A brief follow-up to my column today on Jack Lew, President Barack Obama’s nominee to lead the Treasury Department: One of the subjects Lew took heat over during his Senate confirmation hearing last week was his investment in a Citigroup fund located in a Cayman Islands building known as a home for offshore tax havens.

As Bloomberg News has reported, Ugland House is a five-story office building on South Church Street in the Caymans. It served as the official address for 18,857 corporations as of March 2008, according to a U.S. Government Accountability Office study published that year. About half of those companies had U.S. billing addresses.

Senator Charles Grassley, who sits on the Senate Finance Committee, has been making a stink about all of this. The Iowa Republican this week released Lew’s responses to written questions he had asked for the record. Some of them focused on Caymans-related matters dating to the days when Lew was a Citigroup executive. The Q&A isn’t all that revealing, but it is occasionally funny.

For instance, Grassley asked Lew if he was “aware of any of Citigroup’s Cayman subsidiaries,” noting that Citigroup had 121 of them. Grassley also asked: “Did you at any point in your tenure at Citigroup raise opposition to the use of Cayman Islands-based corporations in transacting company business? If so, when and how?”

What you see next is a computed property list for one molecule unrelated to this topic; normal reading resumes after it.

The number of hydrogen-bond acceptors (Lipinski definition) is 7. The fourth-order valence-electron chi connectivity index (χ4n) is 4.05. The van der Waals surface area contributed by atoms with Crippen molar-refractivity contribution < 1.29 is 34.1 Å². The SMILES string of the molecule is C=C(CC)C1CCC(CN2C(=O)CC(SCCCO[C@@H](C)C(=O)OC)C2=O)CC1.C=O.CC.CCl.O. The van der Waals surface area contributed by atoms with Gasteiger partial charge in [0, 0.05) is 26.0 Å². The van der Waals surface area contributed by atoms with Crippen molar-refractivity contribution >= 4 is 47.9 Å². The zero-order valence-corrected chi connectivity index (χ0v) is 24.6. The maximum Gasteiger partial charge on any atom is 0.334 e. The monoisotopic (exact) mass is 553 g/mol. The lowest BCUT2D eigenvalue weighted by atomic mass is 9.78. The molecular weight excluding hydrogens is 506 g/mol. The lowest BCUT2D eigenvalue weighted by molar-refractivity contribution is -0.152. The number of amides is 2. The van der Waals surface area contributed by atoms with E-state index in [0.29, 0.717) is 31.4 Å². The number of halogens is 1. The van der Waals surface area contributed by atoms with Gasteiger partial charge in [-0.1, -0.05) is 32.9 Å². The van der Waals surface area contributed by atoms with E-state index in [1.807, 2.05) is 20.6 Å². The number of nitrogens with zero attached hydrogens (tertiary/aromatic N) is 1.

Lew replied that he had no role in creating investment funds or deciding where they were located. “I do not recall being aware of any particular Citigroup subsidiaries located in the Cayman Islands,” Lew said.

That got me thinking: Can you imagine the reaction Lew would have gotten from his fellow executives at Citigroup if one day out of the blue he got all high-minded and starting objecting to the bank’s use of Cayman Islands companies? He probably would have been laughed out of the building.

It would be like asking a senator if he or she ever objected to the practice of taking campaign donations from rich people who hoped to get something in return. Wonder what the answer would be.

(Jonathan Weil is a Bloomberg View columnist. Follow him on Twitter.)

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